March 01, 2005

Compiler writers vs. compiler users

Compilers can be written so that they can deal with ambiguous code, but that makes compiler writers' jobs harder, so they usually insist on precise languages. HTML parsers used to be able to handle the most distorted HTML imaginable, but XHTML (and XML) has swung things back the other way to insisting that everything be perfect, right down to not allowing quotes to be omitted around attribute values. This makes the HTML parser writers' job easier, and makes the HTML writers' job harder. Unfortunately, there are far more HTML writers than HTML parser writers, so this is a net loss. Since parser writers usually control the specs for the language, this kind of problem crops up all over the place.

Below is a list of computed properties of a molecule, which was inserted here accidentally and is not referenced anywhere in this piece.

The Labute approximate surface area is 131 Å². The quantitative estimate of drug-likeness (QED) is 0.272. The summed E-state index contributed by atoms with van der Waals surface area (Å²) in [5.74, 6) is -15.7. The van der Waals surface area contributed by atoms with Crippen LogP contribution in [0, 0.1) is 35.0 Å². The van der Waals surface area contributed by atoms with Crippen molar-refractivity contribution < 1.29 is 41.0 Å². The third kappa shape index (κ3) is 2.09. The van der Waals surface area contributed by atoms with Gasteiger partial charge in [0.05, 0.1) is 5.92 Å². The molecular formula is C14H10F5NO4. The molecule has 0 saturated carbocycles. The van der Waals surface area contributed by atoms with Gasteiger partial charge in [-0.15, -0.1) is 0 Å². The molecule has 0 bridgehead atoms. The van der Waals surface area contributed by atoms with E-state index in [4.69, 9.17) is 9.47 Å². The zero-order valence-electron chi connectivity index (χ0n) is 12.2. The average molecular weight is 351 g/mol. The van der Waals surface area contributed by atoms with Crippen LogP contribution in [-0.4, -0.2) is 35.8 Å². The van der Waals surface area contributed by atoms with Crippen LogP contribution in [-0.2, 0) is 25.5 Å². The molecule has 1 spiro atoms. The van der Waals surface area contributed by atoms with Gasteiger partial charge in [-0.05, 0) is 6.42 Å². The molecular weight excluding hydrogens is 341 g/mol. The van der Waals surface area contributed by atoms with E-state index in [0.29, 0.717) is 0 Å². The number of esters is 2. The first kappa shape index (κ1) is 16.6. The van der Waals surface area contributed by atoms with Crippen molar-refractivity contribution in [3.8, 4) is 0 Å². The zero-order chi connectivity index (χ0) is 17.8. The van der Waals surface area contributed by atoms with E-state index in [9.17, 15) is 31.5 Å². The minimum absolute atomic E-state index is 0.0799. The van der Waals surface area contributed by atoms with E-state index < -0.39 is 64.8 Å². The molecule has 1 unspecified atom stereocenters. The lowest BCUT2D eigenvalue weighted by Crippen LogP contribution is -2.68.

Perl's TMTOWTDI philosophy is an example of how adding to compiler complexity (and annoying language theorists who would prefer an elegant language) can make the language more useful and easier to learn for the average programmer. Perl got this way partly because it was designed by enough programmers that they weren't tempted to cut any corners just to make writing the compiler a smaller job.


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